Payoffs and Benefits Of Risk Taking

Thanks in advance for sharing! Jeanne :)

Here are some of the ways that taking risks can bring more richness and fulfilment into your life:

Life is short. It really is!

Payoffs and Benefits Of Risk TakingDo you want it to pass you by while you are playing it safe? Or do you want to spread your wings and fly? “Don’t die with the music in you.”

Do you want to be someone who leads a life of “quiet desperation” (as author Henry David Thoreau famously said)? Or do you want to share your gifts with the world, do what you love, follow your passion and be of service to humanity and the world?
In order to succeed, and reach your potential, you are going to have to take risks.

Falling Off A Ledge

There is a wonderful story of a monk who fell off a ledge; clinging to a branch that he grabbed onto as he fell, he kept his eyes tight shut, too afraid of the certain death that would befall him if he dropped.

When he finally let go, he was surprised to find that the distance was only a couple of feet! Letting go is one of the major lessons of Buddhist philosophy; letting go of outcome and success can help us live life more fully and more freely and be more willing to embrace risk.

As Thich Nhat Hanh says, “Letting go takes a lot of courage sometimes. However, once you let go happiness comes very quickly. You won’t have to go around search[ing] for it.” Letting go also allows us to embrace the experience of the present moment. Yogi Yogananda, who was famous for bringing yoga to North America in the 1920s, said, “If you stay in the present, the future takes care of itself.” Easier said than done, of course, but what a concept to live by!

Enrich Your Life

Set goals, timelines, and work to attain them. However, don’t remain too attached to the outcome. There is no permanence, only change. The successful entrepreneurs seem to have understood this and this has helped them to hold lightly to life and to its riches and rewards. This also makes the losses more bearable.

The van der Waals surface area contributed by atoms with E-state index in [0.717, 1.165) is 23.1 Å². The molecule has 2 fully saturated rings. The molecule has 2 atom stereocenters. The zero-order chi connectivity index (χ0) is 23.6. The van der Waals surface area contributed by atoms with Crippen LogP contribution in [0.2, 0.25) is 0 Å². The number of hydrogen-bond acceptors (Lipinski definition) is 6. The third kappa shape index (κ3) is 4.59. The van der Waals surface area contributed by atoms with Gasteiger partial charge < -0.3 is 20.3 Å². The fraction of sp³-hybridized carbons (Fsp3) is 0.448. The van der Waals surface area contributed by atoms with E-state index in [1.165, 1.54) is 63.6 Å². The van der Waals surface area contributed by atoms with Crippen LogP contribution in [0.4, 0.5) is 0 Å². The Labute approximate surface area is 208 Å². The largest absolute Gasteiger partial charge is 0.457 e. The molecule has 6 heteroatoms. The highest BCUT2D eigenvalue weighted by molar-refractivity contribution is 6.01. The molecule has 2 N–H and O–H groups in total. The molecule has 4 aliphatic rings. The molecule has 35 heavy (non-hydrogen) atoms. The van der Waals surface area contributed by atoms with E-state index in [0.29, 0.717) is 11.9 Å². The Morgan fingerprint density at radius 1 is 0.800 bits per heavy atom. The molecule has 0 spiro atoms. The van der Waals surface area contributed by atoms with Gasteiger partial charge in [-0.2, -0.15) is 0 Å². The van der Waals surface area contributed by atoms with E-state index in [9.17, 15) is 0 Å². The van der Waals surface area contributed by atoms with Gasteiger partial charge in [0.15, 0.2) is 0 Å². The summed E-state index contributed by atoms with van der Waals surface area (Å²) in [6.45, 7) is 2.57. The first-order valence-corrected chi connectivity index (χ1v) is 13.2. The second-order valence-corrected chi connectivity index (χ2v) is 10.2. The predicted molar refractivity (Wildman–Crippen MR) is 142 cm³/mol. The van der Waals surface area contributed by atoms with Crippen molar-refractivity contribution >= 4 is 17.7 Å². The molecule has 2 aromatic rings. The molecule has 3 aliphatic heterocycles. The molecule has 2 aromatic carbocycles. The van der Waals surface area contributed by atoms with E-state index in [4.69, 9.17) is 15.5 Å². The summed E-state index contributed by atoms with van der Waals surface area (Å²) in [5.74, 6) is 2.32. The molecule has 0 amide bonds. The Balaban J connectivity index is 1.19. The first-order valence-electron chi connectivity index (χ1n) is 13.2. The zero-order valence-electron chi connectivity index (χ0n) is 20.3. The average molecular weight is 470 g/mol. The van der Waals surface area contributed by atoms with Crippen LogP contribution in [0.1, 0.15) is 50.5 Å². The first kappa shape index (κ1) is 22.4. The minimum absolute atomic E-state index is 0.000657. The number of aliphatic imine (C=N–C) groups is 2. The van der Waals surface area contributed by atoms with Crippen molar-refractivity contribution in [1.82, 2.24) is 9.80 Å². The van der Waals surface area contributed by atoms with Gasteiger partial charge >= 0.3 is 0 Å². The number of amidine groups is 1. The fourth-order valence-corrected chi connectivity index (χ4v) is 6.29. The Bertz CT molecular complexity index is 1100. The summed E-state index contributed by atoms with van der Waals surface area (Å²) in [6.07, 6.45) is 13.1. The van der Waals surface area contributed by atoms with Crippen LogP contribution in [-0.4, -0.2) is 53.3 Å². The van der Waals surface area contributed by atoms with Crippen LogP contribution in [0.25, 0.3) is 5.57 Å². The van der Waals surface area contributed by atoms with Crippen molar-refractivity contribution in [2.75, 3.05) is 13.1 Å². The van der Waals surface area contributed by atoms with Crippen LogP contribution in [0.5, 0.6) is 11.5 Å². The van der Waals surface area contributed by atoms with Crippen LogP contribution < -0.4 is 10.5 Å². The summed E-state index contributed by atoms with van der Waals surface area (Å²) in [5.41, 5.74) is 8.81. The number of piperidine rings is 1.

The Zen Buddhists speak about the ten thousand joys and the ten thousand sorrows. Think of the game of snakes and ladders as an excellent metaphor for the “game” of life. You roll the dice, and you just don’t know whether you will be the first to cross the line or whether you will land on the head of a snake and go tumbling all the way down to the bottom.

The point is, there is no perfect life, as so many of us are conditioned to believe. When I have that great job, I will be happy. When I find my true love, I will be happy. When I lose weight, when I buy a house, when I have a new car, or go on holiday, then I will be happy.

Life isn’t like this. There is always going to be negative stuff. Just when we think things are “going our way” something else shows up to knock us back down again.

This is why taking risks can enhance our lives. So what if we fail? So what? Society has it all wrong by seeing failure as something to be ashamed of! Failure is just part of success! It takes courage to take risks, for sure, but when you take a risk and succeed, just think of the rush, the joy, and the happiness!

You can enrich your life tremendously in this way. And if you fail, it’s no big deal, it’s just par for the course, and happens to us all. It is an unavoidable part of life.

Don’t Take Anything Personally

Following the wisdom of the Toltec practitioner Don Miguel Ruiz, once you realize that nothing in life is ever about you, it can help you manage gains and losses without feeling that your worth is intrinsically bound up with either of them. It’s not personal when something “bad” happens to you.

As Jim Carrey has recently stated, it is just things “happening.” Think about this: You are not your thoughts. You are not the thoughts in your head. They are just thoughts “happening.” You are not your body either. Your body is just something, which is “happening.” Moving, breathing, smiling or whatever.